SAN ANTONIO – Fireworks rained down on neighborhoods across the city last weekend as revelers celebrated Independence Day. But some residents didn't appreciate the illegal backyard displays.
The city's police and fire departments reported Monday they answered nearly 1,000 reports of fireworks violations on the Fourth of July alone.
"From 8 p.m. July 4 until 8 a.m. on July 5, we had about 950 calls for service related to fireworks disturbances," San Antonio Police Department Sgt. Javier Salazar said.
Salazar said 558 of those calls came from a hotline staffed by the San Antonio Fire Department, which also responded to 26 calls between Saturday and Sunday that may have been fireworks related, including five brush/grass fire calls, two structure fires and six trash fire calls.
Even with all of those calls, SAPD hasn't found any cases where the calls led to citations or arrests.
"At this point, we have no indications that there were any arrests or citations issued," Salazar said. "Those numbers are still coming in over the next couple days, so we don't have a true picture of what it looks like."
Compared to previous Fourth of July weekends, calls to the hotline were up.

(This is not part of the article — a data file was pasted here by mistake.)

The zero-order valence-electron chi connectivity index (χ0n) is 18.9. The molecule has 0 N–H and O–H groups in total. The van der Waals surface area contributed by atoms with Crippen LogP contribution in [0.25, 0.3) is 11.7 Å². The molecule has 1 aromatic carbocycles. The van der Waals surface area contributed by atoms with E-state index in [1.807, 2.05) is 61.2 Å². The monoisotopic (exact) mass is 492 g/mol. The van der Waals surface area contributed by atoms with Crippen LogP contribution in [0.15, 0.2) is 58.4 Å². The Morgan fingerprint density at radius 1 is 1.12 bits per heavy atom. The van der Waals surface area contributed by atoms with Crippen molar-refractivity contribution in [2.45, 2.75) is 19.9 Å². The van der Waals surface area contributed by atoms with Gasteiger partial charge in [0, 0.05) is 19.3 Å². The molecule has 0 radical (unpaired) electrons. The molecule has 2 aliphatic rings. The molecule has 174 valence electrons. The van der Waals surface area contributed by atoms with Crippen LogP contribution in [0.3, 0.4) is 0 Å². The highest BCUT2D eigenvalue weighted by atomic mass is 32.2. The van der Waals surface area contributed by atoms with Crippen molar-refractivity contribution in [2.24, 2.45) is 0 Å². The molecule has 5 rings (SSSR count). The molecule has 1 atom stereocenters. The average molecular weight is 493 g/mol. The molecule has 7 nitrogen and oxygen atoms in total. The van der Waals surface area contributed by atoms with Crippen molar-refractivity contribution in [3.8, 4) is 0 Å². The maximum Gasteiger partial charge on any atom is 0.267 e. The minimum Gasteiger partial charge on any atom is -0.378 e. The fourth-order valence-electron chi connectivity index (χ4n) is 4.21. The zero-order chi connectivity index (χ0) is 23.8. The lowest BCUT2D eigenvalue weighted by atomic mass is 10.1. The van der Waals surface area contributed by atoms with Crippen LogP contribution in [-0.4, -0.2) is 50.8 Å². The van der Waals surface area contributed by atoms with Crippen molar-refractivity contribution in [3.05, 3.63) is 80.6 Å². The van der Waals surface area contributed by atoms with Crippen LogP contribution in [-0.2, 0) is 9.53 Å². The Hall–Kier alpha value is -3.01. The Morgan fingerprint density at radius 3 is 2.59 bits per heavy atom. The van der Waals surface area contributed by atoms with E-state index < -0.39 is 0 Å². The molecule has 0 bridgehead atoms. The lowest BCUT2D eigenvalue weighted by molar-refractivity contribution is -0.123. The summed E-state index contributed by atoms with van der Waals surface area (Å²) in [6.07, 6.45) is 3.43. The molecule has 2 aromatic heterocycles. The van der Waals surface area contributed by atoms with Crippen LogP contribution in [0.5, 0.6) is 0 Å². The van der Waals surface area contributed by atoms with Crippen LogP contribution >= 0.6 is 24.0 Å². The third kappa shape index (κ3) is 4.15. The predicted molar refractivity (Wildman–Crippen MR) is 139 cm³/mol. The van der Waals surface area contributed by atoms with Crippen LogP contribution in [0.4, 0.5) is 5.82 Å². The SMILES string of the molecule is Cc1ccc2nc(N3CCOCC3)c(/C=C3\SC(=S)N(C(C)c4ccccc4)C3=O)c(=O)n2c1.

Last year, 250 calls were logged, and in 2013, there were 357 calls, resulting in 12 citations and 15 confiscations.
Salazar believed the higher numbers were connected to the lack of burn bans in effect this year.
"That may have contributed to some of the confusion of people thinking it's OK for us to pop fireworks in the city," Salazar said. "That's not the case. It is still illegal. You are running the risk of being cited or arrested if an officer catches you in the process of discharging fireworks."
While some citizens may be frustrated with the lack of citations, Salazar said officers do respond to these calls, but they have to actually witness the violation to write a ticket.
"Many times, people will see a patrol car coming down the street, and they'll come into compliance. They'll go inside the house, and it's not something the officer witnesses," Salazar said. "We understand that it's frustrating, but keep calling us, that's what we're here for. Just understand that we are responding to other calls where someone may be injured, or there may be property damage, or something actually occurring that takes a higher precedence than a fireworks-related call. But we will respond to them."
There were some injuries related to fireworks this weekend.
According to University Hospital, doctors treated six juveniles under the age of 15 for burns caused by fireworks, including three hand injuries and three eye injuries.